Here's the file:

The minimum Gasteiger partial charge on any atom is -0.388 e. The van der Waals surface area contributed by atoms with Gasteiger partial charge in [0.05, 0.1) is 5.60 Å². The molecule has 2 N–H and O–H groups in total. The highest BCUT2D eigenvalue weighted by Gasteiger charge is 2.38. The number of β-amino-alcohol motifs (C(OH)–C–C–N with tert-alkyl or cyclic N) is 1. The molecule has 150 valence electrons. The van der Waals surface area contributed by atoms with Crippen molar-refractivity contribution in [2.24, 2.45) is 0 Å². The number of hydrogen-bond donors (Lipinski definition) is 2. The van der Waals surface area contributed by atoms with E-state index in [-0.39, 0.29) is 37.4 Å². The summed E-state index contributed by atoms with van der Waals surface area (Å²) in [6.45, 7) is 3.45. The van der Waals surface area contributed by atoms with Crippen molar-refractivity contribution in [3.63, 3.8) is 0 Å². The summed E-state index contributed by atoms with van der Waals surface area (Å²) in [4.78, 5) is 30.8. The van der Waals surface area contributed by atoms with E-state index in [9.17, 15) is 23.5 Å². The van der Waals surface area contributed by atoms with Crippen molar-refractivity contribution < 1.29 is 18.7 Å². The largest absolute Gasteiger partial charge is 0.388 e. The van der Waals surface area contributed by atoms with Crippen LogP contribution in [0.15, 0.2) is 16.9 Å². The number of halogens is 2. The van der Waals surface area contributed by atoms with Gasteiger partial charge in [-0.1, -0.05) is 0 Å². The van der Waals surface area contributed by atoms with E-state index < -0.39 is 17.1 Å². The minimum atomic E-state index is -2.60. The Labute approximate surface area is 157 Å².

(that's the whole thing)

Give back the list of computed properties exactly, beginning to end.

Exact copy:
The minimum Gasteiger partial charge on any atom is -0.388 e. The van der Waals surface area contributed by atoms with Gasteiger partial charge in [0.05, 0.1) is 5.60 Å². The molecule has 2 N–H and O–H groups in total. The highest BCUT2D eigenvalue weighted by Gasteiger charge is 2.38. The number of β-amino-alcohol motifs (C(OH)–C–C–N with tert-alkyl or cyclic N) is 1. The molecule has 150 valence electrons. The van der Waals surface area contributed by atoms with Crippen molar-refractivity contribution in [2.24, 2.45) is 0 Å². The number of hydrogen-bond donors (Lipinski definition) is 2. The van der Waals surface area contributed by atoms with E-state index in [-0.39, 0.29) is 37.4 Å². The summed E-state index contributed by atoms with van der Waals surface area (Å²) in [6.45, 7) is 3.45. The van der Waals surface area contributed by atoms with Crippen molar-refractivity contribution in [3.63, 3.8) is 0 Å². The summed E-state index contributed by atoms with van der Waals surface area (Å²) in [4.78, 5) is 30.8. The van der Waals surface area contributed by atoms with E-state index in [9.17, 15) is 23.5 Å². The van der Waals surface area contributed by atoms with Crippen molar-refractivity contribution < 1.29 is 18.7 Å². The largest absolute Gasteiger partial charge is 0.388 e. The van der Waals surface area contributed by atoms with Crippen LogP contribution in [0.15, 0.2) is 16.9 Å². The number of halogens is 2. The van der Waals surface area contributed by atoms with Gasteiger partial charge in [-0.1, -0.05) is 0 Å². The van der Waals surface area contributed by atoms with E-state index < -0.39 is 17.1 Å². The minimum atomic E-state index is -2.60. The Labute approximate surface area is 157 Å².